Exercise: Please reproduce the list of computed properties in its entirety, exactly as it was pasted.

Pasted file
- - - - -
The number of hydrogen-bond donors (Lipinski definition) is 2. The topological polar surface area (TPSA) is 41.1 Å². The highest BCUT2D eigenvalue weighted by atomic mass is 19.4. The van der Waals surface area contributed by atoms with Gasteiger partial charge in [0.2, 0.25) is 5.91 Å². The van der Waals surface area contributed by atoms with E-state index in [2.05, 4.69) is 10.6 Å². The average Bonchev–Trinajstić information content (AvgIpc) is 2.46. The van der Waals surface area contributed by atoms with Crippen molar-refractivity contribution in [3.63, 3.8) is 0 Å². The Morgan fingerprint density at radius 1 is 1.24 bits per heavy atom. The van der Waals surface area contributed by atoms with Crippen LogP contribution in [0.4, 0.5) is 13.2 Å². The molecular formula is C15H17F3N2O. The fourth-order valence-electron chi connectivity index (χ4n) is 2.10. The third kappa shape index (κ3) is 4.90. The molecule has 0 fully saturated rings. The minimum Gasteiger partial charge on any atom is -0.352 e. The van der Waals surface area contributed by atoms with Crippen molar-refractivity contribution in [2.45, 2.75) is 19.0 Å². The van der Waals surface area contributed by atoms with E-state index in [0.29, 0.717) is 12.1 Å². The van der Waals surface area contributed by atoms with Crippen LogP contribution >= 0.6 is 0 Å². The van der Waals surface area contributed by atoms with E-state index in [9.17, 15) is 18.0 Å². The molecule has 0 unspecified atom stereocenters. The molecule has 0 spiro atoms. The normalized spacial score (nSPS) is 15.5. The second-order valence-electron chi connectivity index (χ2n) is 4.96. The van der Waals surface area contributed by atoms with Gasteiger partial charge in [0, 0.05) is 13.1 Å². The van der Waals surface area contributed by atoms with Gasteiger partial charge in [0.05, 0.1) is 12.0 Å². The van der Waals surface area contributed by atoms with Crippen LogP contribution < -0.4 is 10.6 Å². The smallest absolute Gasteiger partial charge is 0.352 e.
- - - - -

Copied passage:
The number of hydrogen-bond donors (Lipinski definition) is 2. The topological polar surface area (TPSA) is 41.1 Å². The highest BCUT2D eigenvalue weighted by atomic mass is 19.4. The van der Waals surface area contributed by atoms with Gasteiger partial charge in [0.2, 0.25) is 5.91 Å². The van der Waals surface area contributed by atoms with E-state index in [2.05, 4.69) is 10.6 Å². The average Bonchev–Trinajstić information content (AvgIpc) is 2.46. The van der Waals surface area contributed by atoms with Crippen molar-refractivity contribution in [3.63, 3.8) is 0 Å². The Morgan fingerprint density at radius 1 is 1.24 bits per heavy atom. The van der Waals surface area contributed by atoms with Crippen LogP contribution in [0.4, 0.5) is 13.2 Å². The molecular formula is C15H17F3N2O. The fourth-order valence-electron chi connectivity index (χ4n) is 2.10. The third kappa shape index (κ3) is 4.90. The molecule has 0 fully saturated rings. The minimum Gasteiger partial charge on any atom is -0.352 e. The van der Waals surface area contributed by atoms with Crippen molar-refractivity contribution in [2.45, 2.75) is 19.0 Å². The van der Waals surface area contributed by atoms with E-state index in [0.29, 0.717) is 12.1 Å². The van der Waals surface area contributed by atoms with Crippen LogP contribution >= 0.6 is 0 Å². The van der Waals surface area contributed by atoms with E-state index in [9.17, 15) is 18.0 Å². The molecule has 0 unspecified atom stereocenters. The molecule has 0 spiro atoms. The normalized spacial score (nSPS) is 15.5. The second-order valence-electron chi connectivity index (χ2n) is 4.96. The van der Waals surface area contributed by atoms with Gasteiger partial charge in [0, 0.05) is 13.1 Å². The van der Waals surface area contributed by atoms with Gasteiger partial charge in [0.05, 0.1) is 12.0 Å². The van der Waals surface area contributed by atoms with Crippen LogP contribution < -0.4 is 10.6 Å². The smallest absolute Gasteiger partial charge is 0.352 e.